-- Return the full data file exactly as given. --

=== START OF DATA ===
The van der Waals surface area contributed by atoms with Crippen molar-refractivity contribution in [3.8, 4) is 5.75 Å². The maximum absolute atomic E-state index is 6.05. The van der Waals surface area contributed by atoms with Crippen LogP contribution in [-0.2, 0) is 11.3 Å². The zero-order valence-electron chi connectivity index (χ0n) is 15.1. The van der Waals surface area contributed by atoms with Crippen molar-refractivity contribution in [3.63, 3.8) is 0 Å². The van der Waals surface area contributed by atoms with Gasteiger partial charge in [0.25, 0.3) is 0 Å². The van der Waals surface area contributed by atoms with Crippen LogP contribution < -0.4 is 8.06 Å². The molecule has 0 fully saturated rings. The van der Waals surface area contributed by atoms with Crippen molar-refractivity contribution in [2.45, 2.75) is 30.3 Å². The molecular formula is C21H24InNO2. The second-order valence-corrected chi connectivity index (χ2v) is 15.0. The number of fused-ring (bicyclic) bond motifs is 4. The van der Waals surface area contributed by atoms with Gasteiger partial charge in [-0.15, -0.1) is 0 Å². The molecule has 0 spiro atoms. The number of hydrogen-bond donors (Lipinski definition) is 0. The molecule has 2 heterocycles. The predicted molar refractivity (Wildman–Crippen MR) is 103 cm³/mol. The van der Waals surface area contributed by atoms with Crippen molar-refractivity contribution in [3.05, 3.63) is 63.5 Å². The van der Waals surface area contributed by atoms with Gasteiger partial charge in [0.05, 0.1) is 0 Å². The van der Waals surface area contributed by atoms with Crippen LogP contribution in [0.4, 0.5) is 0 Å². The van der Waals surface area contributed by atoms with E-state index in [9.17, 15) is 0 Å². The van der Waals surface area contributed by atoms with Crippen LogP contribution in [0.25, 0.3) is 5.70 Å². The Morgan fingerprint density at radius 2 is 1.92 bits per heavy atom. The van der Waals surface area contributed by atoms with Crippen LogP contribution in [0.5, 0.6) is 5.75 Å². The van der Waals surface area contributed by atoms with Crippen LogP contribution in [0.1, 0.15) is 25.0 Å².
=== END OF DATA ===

The van der Waals surface area contributed by atoms with Crippen molar-refractivity contribution in [3.8, 4) is 5.75 Å². The maximum absolute atomic E-state index is 6.05. The van der Waals surface area contributed by atoms with Crippen LogP contribution in [-0.2, 0) is 11.3 Å². The zero-order valence-electron chi connectivity index (χ0n) is 15.1. The van der Waals surface area contributed by atoms with Crippen molar-refractivity contribution in [3.63, 3.8) is 0 Å². The van der Waals surface area contributed by atoms with Gasteiger partial charge in [0.25, 0.3) is 0 Å². The van der Waals surface area contributed by atoms with Crippen LogP contribution < -0.4 is 8.06 Å². The molecule has 0 fully saturated rings. The van der Waals surface area contributed by atoms with Crippen molar-refractivity contribution in [2.45, 2.75) is 30.3 Å². The molecular formula is C21H24InNO2. The second-order valence-corrected chi connectivity index (χ2v) is 15.0. The number of fused-ring (bicyclic) bond motifs is 4. The van der Waals surface area contributed by atoms with Gasteiger partial charge in [-0.15, -0.1) is 0 Å². The molecule has 0 spiro atoms. The number of hydrogen-bond donors (Lipinski definition) is 0. The molecule has 2 heterocycles. The predicted molar refractivity (Wildman–Crippen MR) is 103 cm³/mol. The van der Waals surface area contributed by atoms with Crippen molar-refractivity contribution in [3.05, 3.63) is 63.5 Å². The van der Waals surface area contributed by atoms with Gasteiger partial charge in [0.05, 0.1) is 0 Å². The van der Waals surface area contributed by atoms with Crippen LogP contribution in [0.4, 0.5) is 0 Å². The van der Waals surface area contributed by atoms with E-state index in [9.17, 15) is 0 Å². The van der Waals surface area contributed by atoms with Crippen LogP contribution in [0.25, 0.3) is 5.70 Å². The Morgan fingerprint density at radius 2 is 1.92 bits per heavy atom. The van der Waals surface area contributed by atoms with Crippen LogP contribution in [0.5, 0.6) is 5.75 Å². The van der Waals surface area contributed by atoms with Crippen LogP contribution in [0.1, 0.15) is 25.0 Å².